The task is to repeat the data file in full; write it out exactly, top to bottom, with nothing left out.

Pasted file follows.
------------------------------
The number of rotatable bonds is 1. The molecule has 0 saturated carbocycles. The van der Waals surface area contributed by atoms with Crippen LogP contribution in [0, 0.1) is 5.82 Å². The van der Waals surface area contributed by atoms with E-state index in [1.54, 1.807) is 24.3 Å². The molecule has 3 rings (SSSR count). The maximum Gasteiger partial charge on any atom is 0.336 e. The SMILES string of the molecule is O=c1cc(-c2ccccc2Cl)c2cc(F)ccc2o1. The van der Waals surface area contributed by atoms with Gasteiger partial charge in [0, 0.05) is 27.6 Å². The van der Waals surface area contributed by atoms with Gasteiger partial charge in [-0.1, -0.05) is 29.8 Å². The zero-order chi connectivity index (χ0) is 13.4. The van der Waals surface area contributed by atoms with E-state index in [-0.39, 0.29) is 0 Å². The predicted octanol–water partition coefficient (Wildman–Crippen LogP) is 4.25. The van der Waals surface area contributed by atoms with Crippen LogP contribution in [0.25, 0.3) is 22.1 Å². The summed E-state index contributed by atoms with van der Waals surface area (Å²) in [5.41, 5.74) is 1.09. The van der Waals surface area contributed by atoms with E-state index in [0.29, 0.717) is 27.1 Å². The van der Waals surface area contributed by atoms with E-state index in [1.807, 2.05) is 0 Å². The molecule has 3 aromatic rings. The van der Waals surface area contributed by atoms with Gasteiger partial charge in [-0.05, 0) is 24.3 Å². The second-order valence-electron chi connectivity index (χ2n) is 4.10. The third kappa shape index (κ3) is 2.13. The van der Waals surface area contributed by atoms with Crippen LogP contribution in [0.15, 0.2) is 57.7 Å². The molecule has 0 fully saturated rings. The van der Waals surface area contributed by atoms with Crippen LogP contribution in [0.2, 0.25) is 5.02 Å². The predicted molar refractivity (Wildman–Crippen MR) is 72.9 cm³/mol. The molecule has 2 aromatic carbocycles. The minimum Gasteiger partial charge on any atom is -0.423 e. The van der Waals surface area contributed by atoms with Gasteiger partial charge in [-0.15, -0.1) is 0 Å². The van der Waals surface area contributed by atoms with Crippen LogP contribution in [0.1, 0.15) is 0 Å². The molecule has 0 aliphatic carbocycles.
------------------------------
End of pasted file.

The number of rotatable bonds is 1. The molecule has 0 saturated carbocycles. The van der Waals surface area contributed by atoms with Crippen LogP contribution in [0, 0.1) is 5.82 Å². The van der Waals surface area contributed by atoms with E-state index in [1.54, 1.807) is 24.3 Å². The molecule has 3 rings (SSSR count). The maximum Gasteiger partial charge on any atom is 0.336 e. The SMILES string of the molecule is O=c1cc(-c2ccccc2Cl)c2cc(F)ccc2o1. The van der Waals surface area contributed by atoms with Gasteiger partial charge in [0, 0.05) is 27.6 Å². The van der Waals surface area contributed by atoms with Gasteiger partial charge in [-0.1, -0.05) is 29.8 Å². The zero-order chi connectivity index (χ0) is 13.4. The van der Waals surface area contributed by atoms with E-state index in [-0.39, 0.29) is 0 Å². The predicted octanol–water partition coefficient (Wildman–Crippen LogP) is 4.25. The van der Waals surface area contributed by atoms with Crippen LogP contribution in [0.25, 0.3) is 22.1 Å². The summed E-state index contributed by atoms with van der Waals surface area (Å²) in [5.41, 5.74) is 1.09. The van der Waals surface area contributed by atoms with E-state index in [0.29, 0.717) is 27.1 Å². The van der Waals surface area contributed by atoms with E-state index in [1.807, 2.05) is 0 Å². The molecule has 3 aromatic rings. The van der Waals surface area contributed by atoms with Gasteiger partial charge in [-0.05, 0) is 24.3 Å². The second-order valence-electron chi connectivity index (χ2n) is 4.10. The third kappa shape index (κ3) is 2.13. The van der Waals surface area contributed by atoms with Crippen LogP contribution in [0.15, 0.2) is 57.7 Å². The molecule has 0 fully saturated rings. The van der Waals surface area contributed by atoms with Crippen LogP contribution in [0.2, 0.25) is 5.02 Å². The predicted molar refractivity (Wildman–Crippen MR) is 72.9 cm³/mol. The molecule has 2 aromatic carbocycles. The minimum Gasteiger partial charge on any atom is -0.423 e. The van der Waals surface area contributed by atoms with Gasteiger partial charge in [-0.15, -0.1) is 0 Å². The van der Waals surface area contributed by atoms with Crippen LogP contribution in [0.1, 0.15) is 0 Å². The molecule has 0 aliphatic carbocycles.